Privacy and Personal Information

The University collects, stores, and uses the personal information of many individuals, including students and prospective students, alumni, employees and job applicants, sub-contractors, and volunteers. The University also holds personal and health information of clients of the University Health Clinic.

The University upholds and respects the privacy of all individuals, and supports the aims of privacy legislation by balancing the right of individuals to control their personal information with the University’s need for information to deliver educational services and provide effective governance. Information about how we do this can be found in the Privacy Management Plan.

A privacy data breach is unauthorised access or disclosure of personal information or loss of personal information. To report a suspected data breach, complete a Privacy Data Breach Report Form and email the completed form to privacy@scu.edu.au. For more information see the Privacy Data Breach Response Process.

If you want to access or amend your personal information, or make an enquiry about the University’s handling of personal information, please contact the Privacy Officer by emailing privacy@scu.edu.au or calling 02 6620 3841.

If you believe that the University has breached your privacy, you can make an informal complaint by contacting the unit concerned. If your complaint cannot be resolved informally, you can apply for an ‘internal review’ of the conduct that you believe has breached your privacy. More information about internal reviews can be found in the Privacy Management Plan.

In addition to the Privacy Management Plan, information about managing privacy and personal information and related forms, can be found below:

For Staff:

For Students:



Privacy Oversight


FAQs - Privacy and Personal Information

Not really. Disclosure of medical information is sometimes quite a sensitive issue and students may choose to limit who they discuss their circumstances with. The available medical documentation may also include other sensitive personal information that is not relevant to the particular 'adjustment' (i.e. extension or additional exam time) being requested. 

The University's Disability and Equity team and the Support Services team each have experience and skills in assessing medical documentation and conditions, may have a more detailed knowledge of the student's medical condition or disability(s) and have strict guidelines for making recommendations for academic adjustments. It is appropriate to rely on the knowledge and expertise of these specialist services in making decisions about whether to make academic adjustments.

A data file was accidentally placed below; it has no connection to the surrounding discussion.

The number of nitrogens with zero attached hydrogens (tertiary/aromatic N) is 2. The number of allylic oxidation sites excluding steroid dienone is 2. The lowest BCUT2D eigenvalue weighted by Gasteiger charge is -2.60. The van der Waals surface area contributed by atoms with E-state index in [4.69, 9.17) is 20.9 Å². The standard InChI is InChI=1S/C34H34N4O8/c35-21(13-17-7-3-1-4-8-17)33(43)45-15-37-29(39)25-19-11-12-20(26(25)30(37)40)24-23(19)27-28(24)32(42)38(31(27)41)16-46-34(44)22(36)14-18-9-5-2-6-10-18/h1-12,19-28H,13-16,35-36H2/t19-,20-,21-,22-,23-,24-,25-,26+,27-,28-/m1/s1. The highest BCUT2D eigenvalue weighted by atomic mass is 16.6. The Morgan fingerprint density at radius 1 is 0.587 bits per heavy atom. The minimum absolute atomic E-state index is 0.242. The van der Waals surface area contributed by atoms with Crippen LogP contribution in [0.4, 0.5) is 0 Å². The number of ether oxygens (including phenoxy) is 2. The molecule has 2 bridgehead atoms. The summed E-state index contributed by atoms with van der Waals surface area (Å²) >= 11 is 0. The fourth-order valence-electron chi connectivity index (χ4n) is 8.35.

If you would like to clarify some points with the person recommending the adjustment (i.e. Support Services or other party), ask for the student's written consent to contact the person concerned before making the final decision. It is likely that the person recommending the adjustment will require a copy of the consent, before they discuss this issue with you.

You may discuss a student's disruptive behaviour with other colleagues (who may or may not teach the particular student) for the purpose of formulating a course of action to deal with the student's behaviour. This may involve the disclosure of the student's identity and information in order to adequately address the situation. Such disclosure should be exercised with discretion and in a professional manner, directly related to the resolution of the disruptive situation, preferably also involving your Head of School, Director or member of the Executive.

It is also important to remember that a student's disruptive behaviour may be associated with a disability or mental illness. Whilst disability or illness does not excuse disruptive behaviour or make it acceptable, it may provide some understanding of potential causes and influence the strategies used to address the behaviour as well which support services it may be appropriate to involve. If you think that a student's disruptive or concerning behaviour may be caused by illness or a disability, you may wish to approach the Head of Counselling and Disability Support Services.

No. The University must not disclose a student's personal information (this includes things like course marks and attendance) to any person, without the prior consent of the student.

The best course is to explain to the person requesting the information that you could speak with them if you had the consent of the student (preferably provided in writing).

There are limited exceptions to this rule. Disclosure is permitted:

  • Where you believe, on reasonable grounds, that disclosure of the information is reasonably necessary to prevent or lessen a threat of death or injury to the student or someone else; or
  • If the University is required to disclose the information by law.

If you believe one of the above exceptions applies, you should consult the Privacy Officer on (02) 6620 3072 or by emailing privacy@scu.edu.au.

You must have the consent of the student or staff member concerned before you can disclose their personal information to any person (i.e. bank, debt collector). Written consent of the student or staff member is recommended before making this type of disclosure.

Yes. Where you consider there is a serious and imminent risk to the life or health of a student you should refer the matter to your Head of School, Director or member of the Executive. However, if you believe there is no time to do so, seek the immediate advice of the Head of the Counselling Services or SCU Security - or call the Police or Ambulance Service on 000 - to ensure that your concerns are acted upon quickly and appropriately.